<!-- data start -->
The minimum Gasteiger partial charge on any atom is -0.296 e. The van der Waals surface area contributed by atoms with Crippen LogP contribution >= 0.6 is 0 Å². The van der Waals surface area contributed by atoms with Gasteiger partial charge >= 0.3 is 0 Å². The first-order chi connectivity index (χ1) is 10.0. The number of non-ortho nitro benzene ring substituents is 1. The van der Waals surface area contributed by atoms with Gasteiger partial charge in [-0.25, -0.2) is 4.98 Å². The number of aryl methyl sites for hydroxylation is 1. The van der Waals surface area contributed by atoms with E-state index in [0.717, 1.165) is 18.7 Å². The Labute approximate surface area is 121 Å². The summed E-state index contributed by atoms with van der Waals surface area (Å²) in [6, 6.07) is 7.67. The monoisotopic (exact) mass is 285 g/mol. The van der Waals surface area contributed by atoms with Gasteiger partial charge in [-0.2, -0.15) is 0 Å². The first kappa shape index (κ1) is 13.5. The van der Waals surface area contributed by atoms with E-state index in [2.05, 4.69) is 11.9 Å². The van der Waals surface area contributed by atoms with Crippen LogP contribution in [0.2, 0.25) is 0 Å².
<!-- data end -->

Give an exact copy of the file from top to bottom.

The minimum Gasteiger partial charge on any atom is -0.296 e. The van der Waals surface area contributed by atoms with Crippen LogP contribution >= 0.6 is 0 Å². The van der Waals surface area contributed by atoms with Gasteiger partial charge >= 0.3 is 0 Å². The first-order chi connectivity index (χ1) is 10.0. The number of non-ortho nitro benzene ring substituents is 1. The van der Waals surface area contributed by atoms with Gasteiger partial charge in [-0.25, -0.2) is 4.98 Å². The number of aryl methyl sites for hydroxylation is 1. The van der Waals surface area contributed by atoms with E-state index in [0.717, 1.165) is 18.7 Å². The Labute approximate surface area is 121 Å². The summed E-state index contributed by atoms with van der Waals surface area (Å²) in [6, 6.07) is 7.67. The monoisotopic (exact) mass is 285 g/mol. The van der Waals surface area contributed by atoms with Gasteiger partial charge in [-0.2, -0.15) is 0 Å². The first kappa shape index (κ1) is 13.5. The van der Waals surface area contributed by atoms with E-state index in [2.05, 4.69) is 11.9 Å². The van der Waals surface area contributed by atoms with Crippen LogP contribution in [0.2, 0.25) is 0 Å².